the use of the TRUSTWORTHY database property to control access to resources outside the scope of the source database


  • The problem I see with that is that Trustworthy establishes a trust relationship between the two databases. This can be exploited by sysadmins on either side. I don't want this. I am trying to limit the permissions one person has. If I end up giving another person even more permissions, that won't be a good thing. Thanks though. Feb 1, 2012 at 15:17
  • Note here that individual owners do not have to be physical persons, but it could be a generic login for each database. You do not have to grant the entire database over. If you don't trust the sysadmins on the other database then insist on certificate signing. Feb 1, 2012 at 17:00
  • You mentioned you came across the link sommarskog.se/grantperm.html in your answer below. That is the same blog I posted in the answer I suggested. "This guys blog should answer or provide everything you need. sommarskog.se/grantperm.html#EXECAScrossdb" Maybe you were just re-referencing for others. I agree it is a good blog and read. Good Luck! Feb 1, 2012 at 17:03
  • Yeah, sorry I forgot to say that the link came from you. It was a good resource. Thanks for your help. Feb 2, 2012 at 2:31

After reading extensively on the topic and doing a number of experiments, I believe I have come to a conclusion on this matter. The EXECUTE AS statement is not designed to work cross-instance without major security implications. What I was hoping for was a way to tell my procedure what Windows identity I wanted to run under, since a Windows identity can have access to multiple resources on multiple servers. However, even after playing around with a bunch of different settings, it became apparent that I would have to weaken other security measures in order to allow a stored procedure to impersonate me.

There doesn't seem to be a lot of information out there about cross-instance or cross-server procedures. I would imagine the reason for this is because of the security and performance implications of doing so. However, I believe there are cases where it is important and it seems like the solutions to doing so are complicated and very scenario-specific. I came across a good article that helped me at least understand some of my options. It wasn't focused on cross-instance access but it did give me the clues I was looking for. I would encourage you to check it out:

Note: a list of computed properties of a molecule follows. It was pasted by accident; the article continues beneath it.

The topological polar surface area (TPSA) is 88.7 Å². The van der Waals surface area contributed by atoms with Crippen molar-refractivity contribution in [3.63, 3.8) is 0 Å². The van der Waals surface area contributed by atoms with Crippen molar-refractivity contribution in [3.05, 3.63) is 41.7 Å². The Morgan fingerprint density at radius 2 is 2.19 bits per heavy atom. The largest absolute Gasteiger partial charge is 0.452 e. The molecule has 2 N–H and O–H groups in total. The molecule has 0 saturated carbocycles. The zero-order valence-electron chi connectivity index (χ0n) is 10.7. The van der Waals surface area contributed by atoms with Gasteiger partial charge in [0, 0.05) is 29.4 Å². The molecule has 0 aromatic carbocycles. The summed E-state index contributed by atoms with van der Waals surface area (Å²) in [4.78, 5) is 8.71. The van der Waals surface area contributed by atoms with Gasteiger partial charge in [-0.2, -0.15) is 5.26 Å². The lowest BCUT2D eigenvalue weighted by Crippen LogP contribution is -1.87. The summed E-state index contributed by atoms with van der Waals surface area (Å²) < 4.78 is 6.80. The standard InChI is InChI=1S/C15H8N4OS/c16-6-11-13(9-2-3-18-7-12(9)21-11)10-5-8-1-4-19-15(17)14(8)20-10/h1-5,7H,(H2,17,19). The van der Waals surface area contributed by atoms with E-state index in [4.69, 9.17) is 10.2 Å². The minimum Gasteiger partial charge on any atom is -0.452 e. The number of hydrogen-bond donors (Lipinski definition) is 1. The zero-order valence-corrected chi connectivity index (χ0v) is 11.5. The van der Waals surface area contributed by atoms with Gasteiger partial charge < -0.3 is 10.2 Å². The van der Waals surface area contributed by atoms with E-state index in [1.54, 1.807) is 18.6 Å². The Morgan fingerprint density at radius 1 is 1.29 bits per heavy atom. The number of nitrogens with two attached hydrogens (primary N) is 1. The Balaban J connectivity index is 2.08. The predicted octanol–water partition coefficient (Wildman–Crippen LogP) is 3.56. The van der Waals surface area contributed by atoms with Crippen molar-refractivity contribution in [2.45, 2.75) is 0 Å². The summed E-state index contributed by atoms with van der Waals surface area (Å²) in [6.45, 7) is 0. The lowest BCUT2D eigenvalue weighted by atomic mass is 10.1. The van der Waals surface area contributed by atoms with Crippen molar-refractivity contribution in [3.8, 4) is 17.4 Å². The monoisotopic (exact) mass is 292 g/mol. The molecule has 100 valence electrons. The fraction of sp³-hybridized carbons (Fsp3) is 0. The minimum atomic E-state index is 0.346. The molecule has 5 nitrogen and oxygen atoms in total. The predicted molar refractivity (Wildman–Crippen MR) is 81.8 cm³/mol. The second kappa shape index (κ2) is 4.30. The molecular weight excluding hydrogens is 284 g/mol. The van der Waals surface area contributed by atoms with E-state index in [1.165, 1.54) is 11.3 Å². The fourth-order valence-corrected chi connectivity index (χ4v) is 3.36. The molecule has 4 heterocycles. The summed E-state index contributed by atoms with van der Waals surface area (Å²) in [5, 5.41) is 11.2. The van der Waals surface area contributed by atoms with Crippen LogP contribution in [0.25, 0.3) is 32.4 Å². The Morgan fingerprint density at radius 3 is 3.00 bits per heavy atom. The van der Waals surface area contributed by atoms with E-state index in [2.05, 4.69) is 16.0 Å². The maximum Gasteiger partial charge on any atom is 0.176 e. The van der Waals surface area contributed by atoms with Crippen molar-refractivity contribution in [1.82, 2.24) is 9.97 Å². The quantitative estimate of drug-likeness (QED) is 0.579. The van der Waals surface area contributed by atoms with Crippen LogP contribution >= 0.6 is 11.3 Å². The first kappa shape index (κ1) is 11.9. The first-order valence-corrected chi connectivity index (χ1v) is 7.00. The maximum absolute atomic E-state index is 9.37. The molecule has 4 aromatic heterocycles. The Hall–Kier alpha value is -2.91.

I would still be interested in other solutions to this problem, but my solution right now is two-fold. First, if I absolutely need to access two databases via one stored procedure, I have to use a Windows login. I avoid this whenever possible, however, since it does cause performance issues (multi-server locking, network complications, inability to optimize the query, etc.) Second, I bring the data from each database through separate, database-specific calls. That means I bring the data back to the client before merging it. It isn't as performant or as clean as I would like, but it seems to be the safest solution.


If you need to accesses database objects between two SQL server Instances, I would recommend one of the following:

  1. Create and use a Linked Server between the two instances with the appropriate permission to access the object on the destination (remote) instance.
  2. Use SSIS and invoke the package from the source instance of SQL Server. Depending on which version of SQL Server used, you can have either a SQL Agent job (not schedule to run, but called by the stored procedure) or use the SSISDB to invoke the SSIS package that will access the database object on the remote instance.
  3. Move the logic to the middle layer (or the client application side)
  4. Create a CLR to access the remote database object Of these I would probably use the CLR to access the remote instance server and run execute the stored procedure. You will need to grant the account that the Source SQL Server Instance runs under access to the Remote SQL Server Instance.